Peer Mentoring Opportunities for Looked After Children and Care Leavers

This report and its recommendations are the result of a small project exploring services offering and

research around peer mentoring and how such practice could be developed to improve outcomes for Looked After Children and Care Leavers in Scotland.


i. This requires careful consideration and realistically a substantial input. Mentoring and peer mentoring training programmes do vary in length and intensity, but given the experience of current projects it is likely that a minimum of 20 hours will be necessary to properly explore the requirements as outlined in appendix 3.

ii. Reassuringly, all the training programmes shared during this project include input on the same issues (as listed) with variations occurring due to the context and purpose of the project and relationship e.g. leaving care, social isolation, homelessness, employment.

iii. One of the aims of this small project was to develop a training resource/pack to support the development of peer mentoring for Looked After Children /Care Leavers. Discussions, reading and practice suggests that, to go further than provide the list (appendix 3) at this stage is unnecessary for the following reasons:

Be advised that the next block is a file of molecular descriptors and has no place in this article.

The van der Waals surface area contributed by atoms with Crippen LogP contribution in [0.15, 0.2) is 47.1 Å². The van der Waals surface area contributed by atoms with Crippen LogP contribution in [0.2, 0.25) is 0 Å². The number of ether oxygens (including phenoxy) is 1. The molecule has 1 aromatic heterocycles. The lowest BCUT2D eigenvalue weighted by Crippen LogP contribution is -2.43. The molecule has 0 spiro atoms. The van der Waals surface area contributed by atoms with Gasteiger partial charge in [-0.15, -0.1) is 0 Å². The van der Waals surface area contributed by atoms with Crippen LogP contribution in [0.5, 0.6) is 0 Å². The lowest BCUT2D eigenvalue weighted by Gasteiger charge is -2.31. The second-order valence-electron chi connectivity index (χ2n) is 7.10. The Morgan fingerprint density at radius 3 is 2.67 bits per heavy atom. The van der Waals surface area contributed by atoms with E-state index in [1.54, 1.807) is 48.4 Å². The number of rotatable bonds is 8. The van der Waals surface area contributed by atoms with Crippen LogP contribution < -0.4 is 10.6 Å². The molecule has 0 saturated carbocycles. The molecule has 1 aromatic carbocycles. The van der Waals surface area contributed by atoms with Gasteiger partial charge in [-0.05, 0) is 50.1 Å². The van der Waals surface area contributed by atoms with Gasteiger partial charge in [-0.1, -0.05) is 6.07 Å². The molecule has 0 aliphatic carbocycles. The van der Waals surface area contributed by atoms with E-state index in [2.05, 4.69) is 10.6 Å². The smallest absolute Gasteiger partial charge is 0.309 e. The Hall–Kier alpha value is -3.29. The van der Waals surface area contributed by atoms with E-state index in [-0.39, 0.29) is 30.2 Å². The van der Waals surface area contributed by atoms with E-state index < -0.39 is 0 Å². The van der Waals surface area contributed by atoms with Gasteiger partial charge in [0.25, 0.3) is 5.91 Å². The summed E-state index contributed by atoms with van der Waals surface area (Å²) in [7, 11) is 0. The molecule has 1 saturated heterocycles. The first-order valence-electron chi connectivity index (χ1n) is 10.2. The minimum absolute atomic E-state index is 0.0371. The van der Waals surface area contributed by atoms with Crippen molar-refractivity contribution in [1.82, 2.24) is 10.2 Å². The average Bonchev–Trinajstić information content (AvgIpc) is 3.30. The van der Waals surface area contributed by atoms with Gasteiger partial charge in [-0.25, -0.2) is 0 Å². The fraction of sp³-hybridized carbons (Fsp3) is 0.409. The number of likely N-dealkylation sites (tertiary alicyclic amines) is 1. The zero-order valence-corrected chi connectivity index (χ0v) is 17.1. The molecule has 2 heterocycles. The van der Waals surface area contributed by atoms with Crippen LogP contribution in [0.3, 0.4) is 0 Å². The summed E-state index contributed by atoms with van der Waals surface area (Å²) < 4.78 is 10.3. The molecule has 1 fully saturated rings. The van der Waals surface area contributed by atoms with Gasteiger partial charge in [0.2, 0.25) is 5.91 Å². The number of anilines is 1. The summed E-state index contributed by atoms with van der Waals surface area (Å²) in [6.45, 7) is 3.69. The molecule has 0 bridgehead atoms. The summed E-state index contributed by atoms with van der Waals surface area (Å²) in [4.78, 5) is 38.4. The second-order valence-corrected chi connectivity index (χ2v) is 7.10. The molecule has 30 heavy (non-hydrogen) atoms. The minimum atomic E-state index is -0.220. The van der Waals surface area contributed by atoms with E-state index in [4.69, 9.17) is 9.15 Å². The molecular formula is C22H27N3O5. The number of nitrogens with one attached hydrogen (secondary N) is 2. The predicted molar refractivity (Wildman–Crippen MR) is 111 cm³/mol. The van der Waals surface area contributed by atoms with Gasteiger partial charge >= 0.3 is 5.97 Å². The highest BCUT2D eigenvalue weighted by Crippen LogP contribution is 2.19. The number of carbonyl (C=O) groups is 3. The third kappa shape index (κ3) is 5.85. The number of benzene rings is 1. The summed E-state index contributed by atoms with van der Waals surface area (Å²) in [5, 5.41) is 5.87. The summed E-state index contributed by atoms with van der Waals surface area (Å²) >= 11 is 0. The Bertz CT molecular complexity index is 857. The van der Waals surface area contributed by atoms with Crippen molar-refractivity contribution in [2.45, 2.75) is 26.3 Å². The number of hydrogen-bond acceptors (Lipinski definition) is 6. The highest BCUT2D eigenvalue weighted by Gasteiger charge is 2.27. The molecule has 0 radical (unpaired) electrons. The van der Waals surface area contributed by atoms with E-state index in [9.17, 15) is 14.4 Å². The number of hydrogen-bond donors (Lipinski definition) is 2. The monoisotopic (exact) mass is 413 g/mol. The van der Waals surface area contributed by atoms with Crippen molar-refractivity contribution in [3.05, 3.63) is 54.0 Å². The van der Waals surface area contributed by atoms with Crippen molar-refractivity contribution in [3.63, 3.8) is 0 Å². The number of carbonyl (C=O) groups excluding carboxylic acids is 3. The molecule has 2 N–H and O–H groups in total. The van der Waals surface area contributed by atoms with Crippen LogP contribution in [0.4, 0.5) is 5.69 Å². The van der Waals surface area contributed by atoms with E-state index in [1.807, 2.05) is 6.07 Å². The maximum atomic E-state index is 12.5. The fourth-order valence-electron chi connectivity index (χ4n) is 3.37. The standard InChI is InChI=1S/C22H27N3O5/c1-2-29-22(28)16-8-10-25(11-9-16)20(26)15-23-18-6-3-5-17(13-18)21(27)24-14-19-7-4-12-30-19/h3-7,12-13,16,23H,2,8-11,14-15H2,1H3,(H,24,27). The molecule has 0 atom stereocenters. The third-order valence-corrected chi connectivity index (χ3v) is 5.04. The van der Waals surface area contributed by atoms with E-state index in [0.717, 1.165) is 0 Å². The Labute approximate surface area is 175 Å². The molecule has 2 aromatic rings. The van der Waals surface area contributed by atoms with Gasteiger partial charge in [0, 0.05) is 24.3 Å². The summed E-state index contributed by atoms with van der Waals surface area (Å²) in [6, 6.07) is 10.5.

1. Local voluntary organisations and some local authorities already have comprehensive training programmes and resources which could be shared and adapted to meet the needs of particular project(s).
  2. Scottish Mentoring Network and Befriending Network Scotland have experience, guidance/and tools which can also be utilised.
  3. "Prescriptive" training requirements might restrict the development of local needs-led peer mentoring opportunities for Looked After Children and Care Leavers.

iv. The experience of service-users becoming service providers/mentors in voluntary organisations would suggest that they, the individual, develop the self-confidence, self- awareness and understanding to reach a level where they recognise that they could be ready to "give something back." The selection process and training programme are key to checking this out.

v. It should be highlighted that projects will endeavour to offer the ex-service user/potential mentor other opportunities to utilise their skills and interest if it is felt that they are not yet ready to take on a "peer mentoring" role. This is, rightly, felt to be crucial to the continued development of the self-esteem of vulnerable children, young people and adults.

vi. The benefits of "peer mentoring" for Looked After Children /Care Leavers have yet to be properly evaluated but it is unlikely that the requirements to provide an effective service will differ significantly from those listed above at 5.ii.


Email: Eliza Brush

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